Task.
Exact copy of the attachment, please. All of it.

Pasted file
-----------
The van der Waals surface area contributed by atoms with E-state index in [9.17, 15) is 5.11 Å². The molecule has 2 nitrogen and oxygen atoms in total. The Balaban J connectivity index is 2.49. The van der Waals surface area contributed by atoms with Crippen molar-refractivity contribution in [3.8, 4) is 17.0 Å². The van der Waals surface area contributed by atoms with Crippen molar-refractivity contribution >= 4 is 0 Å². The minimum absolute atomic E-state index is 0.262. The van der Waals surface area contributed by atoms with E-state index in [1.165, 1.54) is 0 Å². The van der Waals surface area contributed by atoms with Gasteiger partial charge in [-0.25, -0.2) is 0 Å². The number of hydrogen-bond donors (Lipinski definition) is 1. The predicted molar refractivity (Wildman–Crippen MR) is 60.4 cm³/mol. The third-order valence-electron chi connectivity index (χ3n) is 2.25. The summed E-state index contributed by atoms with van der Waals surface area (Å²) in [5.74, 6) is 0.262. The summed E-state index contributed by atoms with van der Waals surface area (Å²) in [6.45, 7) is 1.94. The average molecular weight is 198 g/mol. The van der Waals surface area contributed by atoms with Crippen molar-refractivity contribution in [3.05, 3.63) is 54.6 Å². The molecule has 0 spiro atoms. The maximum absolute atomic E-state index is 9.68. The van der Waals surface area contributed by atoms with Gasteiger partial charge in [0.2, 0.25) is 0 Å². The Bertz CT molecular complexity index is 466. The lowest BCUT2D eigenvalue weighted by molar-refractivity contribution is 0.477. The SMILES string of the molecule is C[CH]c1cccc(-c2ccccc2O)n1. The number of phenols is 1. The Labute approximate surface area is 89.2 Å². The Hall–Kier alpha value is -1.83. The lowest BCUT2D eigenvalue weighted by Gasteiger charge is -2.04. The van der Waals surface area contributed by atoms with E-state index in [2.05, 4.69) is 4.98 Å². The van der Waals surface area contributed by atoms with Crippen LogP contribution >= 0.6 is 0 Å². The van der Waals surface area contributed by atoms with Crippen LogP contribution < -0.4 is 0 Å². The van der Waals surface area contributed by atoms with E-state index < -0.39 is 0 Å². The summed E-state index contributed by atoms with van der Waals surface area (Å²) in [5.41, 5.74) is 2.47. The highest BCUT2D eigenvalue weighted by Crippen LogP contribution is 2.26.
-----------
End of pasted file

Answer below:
The van der Waals surface area contributed by atoms with E-state index in [9.17, 15) is 5.11 Å². The molecule has 2 nitrogen and oxygen atoms in total. The Balaban J connectivity index is 2.49. The van der Waals surface area contributed by atoms with Crippen molar-refractivity contribution in [3.8, 4) is 17.0 Å². The van der Waals surface area contributed by atoms with Crippen molar-refractivity contribution >= 4 is 0 Å². The minimum absolute atomic E-state index is 0.262. The van der Waals surface area contributed by atoms with E-state index in [1.165, 1.54) is 0 Å². The van der Waals surface area contributed by atoms with Gasteiger partial charge in [-0.25, -0.2) is 0 Å². The number of hydrogen-bond donors (Lipinski definition) is 1. The predicted molar refractivity (Wildman–Crippen MR) is 60.4 cm³/mol. The third-order valence-electron chi connectivity index (χ3n) is 2.25. The summed E-state index contributed by atoms with van der Waals surface area (Å²) in [5.74, 6) is 0.262. The summed E-state index contributed by atoms with van der Waals surface area (Å²) in [6.45, 7) is 1.94. The average molecular weight is 198 g/mol. The van der Waals surface area contributed by atoms with Crippen molar-refractivity contribution in [3.05, 3.63) is 54.6 Å². The molecule has 0 spiro atoms. The maximum absolute atomic E-state index is 9.68. The van der Waals surface area contributed by atoms with Gasteiger partial charge in [0.2, 0.25) is 0 Å². The Bertz CT molecular complexity index is 466. The lowest BCUT2D eigenvalue weighted by molar-refractivity contribution is 0.477. The SMILES string of the molecule is C[CH]c1cccc(-c2ccccc2O)n1. The number of phenols is 1. The Labute approximate surface area is 89.2 Å². The Hall–Kier alpha value is -1.83. The lowest BCUT2D eigenvalue weighted by Gasteiger charge is -2.04. The van der Waals surface area contributed by atoms with E-state index in [2.05, 4.69) is 4.98 Å². The van der Waals surface area contributed by atoms with Crippen LogP contribution >= 0.6 is 0 Å². The van der Waals surface area contributed by atoms with Crippen LogP contribution < -0.4 is 0 Å². The van der Waals surface area contributed by atoms with E-state index < -0.39 is 0 Å². The summed E-state index contributed by atoms with van der Waals surface area (Å²) in [5.41, 5.74) is 2.47. The highest BCUT2D eigenvalue weighted by Crippen LogP contribution is 2.26.